Say I wanted to do an experiment to determine the effects of popular culture on a girl’s ideas about womanhood and male–female relationships. So I lock her up in a room and expose her to mass media every waking moment of every day for seven months. Her daily schedule looks something like this:
- Television: 8 hours
- Radio/iPod: 4 hours
- Video Games/Internet: 2 hours
- Hollywood Movie: 1.5 hours
- Women’s Magazines/Romance Novel: 1 hour
- Newspaper: ½ hour
After a full day of constant exposure, the girl goes to bed and sleeps for seven hours. As soon as she wakes up, the bombardment resumes. Every day—seventeen hours a day, seven days a week, for seven months—it continues. I make her watch, listen to, and read all the latest and most popular entertainment and news. That’s all I allow her to do. She’s exposed to nothing else.
What do you think would happen? How do you think it would affect her?
I asked my twenty-year-old son, Jonathan. He said, “She’d become what she was exposed to, because she wouldn’t have any other influence.” I agree. She would become what she was exposed to.
Here’s the shocker. This scenario isn’t hypothetical. It’s real. It’s based on actual statistics and projections. According to research studies, the US Census Bureau estimates that the average young woman will expose herself to 3,596 hours of mass media next year. That’s seven full months of exposure! The only difference between the average girl and the girl in my scenario is that her exposure spreads out over twelve months instead of being crammed into seven. And she isn’t locked into a room. She has other things going on in her life, like going to school, youth group, or being involved in extracurricular activities. What’s more, someone isn’t forcing the mass media down her throat. She willingly indulges.
The problem with popular media is that it constantly lies about the nature of truth, goodness, and beauty. It offers counterfeit versions of what womanhood, male-female relationships, romance, sexuality, marriage, and family are all about. It lies to a young woman about who she is, what gives her significance, what she should do to be successful, and where she should spend her time and money. Mass media typically portrays sin as natural and harmless. The things God calls “the lust of the flesh, the lust of the eyes, and the pride of life” (1 John 2:16 NKJV) are the very things it upholds as highly desired. It twists truth. It calls evil good and good evil, puts darkness for light and light for darkness, puts bitter for sweet and sweet for bitter (Isa. 5:20). It promotes sin and mocks godliness.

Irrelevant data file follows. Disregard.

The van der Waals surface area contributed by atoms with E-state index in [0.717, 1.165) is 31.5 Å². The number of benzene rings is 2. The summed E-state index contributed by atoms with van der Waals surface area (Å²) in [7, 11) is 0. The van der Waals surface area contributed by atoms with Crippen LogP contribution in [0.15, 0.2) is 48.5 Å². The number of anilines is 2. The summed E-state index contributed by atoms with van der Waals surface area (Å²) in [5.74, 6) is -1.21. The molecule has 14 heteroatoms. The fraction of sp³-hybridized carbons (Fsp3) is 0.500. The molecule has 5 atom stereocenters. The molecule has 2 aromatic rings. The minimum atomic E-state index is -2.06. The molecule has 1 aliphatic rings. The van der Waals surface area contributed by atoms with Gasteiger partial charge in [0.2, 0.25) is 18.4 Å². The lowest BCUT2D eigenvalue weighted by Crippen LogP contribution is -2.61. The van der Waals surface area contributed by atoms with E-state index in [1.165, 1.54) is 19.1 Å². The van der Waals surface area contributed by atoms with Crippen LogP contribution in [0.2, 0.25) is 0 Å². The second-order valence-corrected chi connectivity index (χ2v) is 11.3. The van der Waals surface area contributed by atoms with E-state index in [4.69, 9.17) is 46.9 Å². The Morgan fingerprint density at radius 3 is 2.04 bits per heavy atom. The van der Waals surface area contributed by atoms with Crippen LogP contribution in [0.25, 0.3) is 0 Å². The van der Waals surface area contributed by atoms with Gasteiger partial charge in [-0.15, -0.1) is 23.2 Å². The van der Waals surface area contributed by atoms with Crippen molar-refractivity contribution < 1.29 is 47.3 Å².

Managing the influence of multi-media in your child’s life is one of the biggest parenting challenges of our day. Here are just a few suggestions I have for you.
1. Lead by example. If you keep the TV and Internet turned on, how can you expect your children to behave otherwise?
2. Monitor Constantly. Never allow your children to have access to computers and TVs in private areas. Keep all your electronics in public areas of your home, where you can monitor them. This provides accountability. We had one television set in our entire house, and it was in our family room, just off the kitchen—that way, I would always know if the TV was on, who was watching TV, and what they were watching.
3. Restrict Access. When my kids were young, I gave them four hours of electronic time (TV, DVD, video games) a week. I actually gave them “Video Bucks”—large plastic chips (like poker chips) on which I wrote the number 15, 30, or 60, representing numbers of minutes. Each week they could choose how they wanted to spend their hours—video games, movies, or TV. We would set a time for the amount of time they wanted to spend. When their time was used up it was used up, and there would be no more electronics. We had “electronic fasts” from time to time, when we would go a week (or forty days one Lent) without electronics. Parents need to be very vigilant to restrict access to the amount of time our children are exposed to multi-media. We also need to restrict access to the type of material by reviewing content and installing filters, monitors, and time-of-day blocks.
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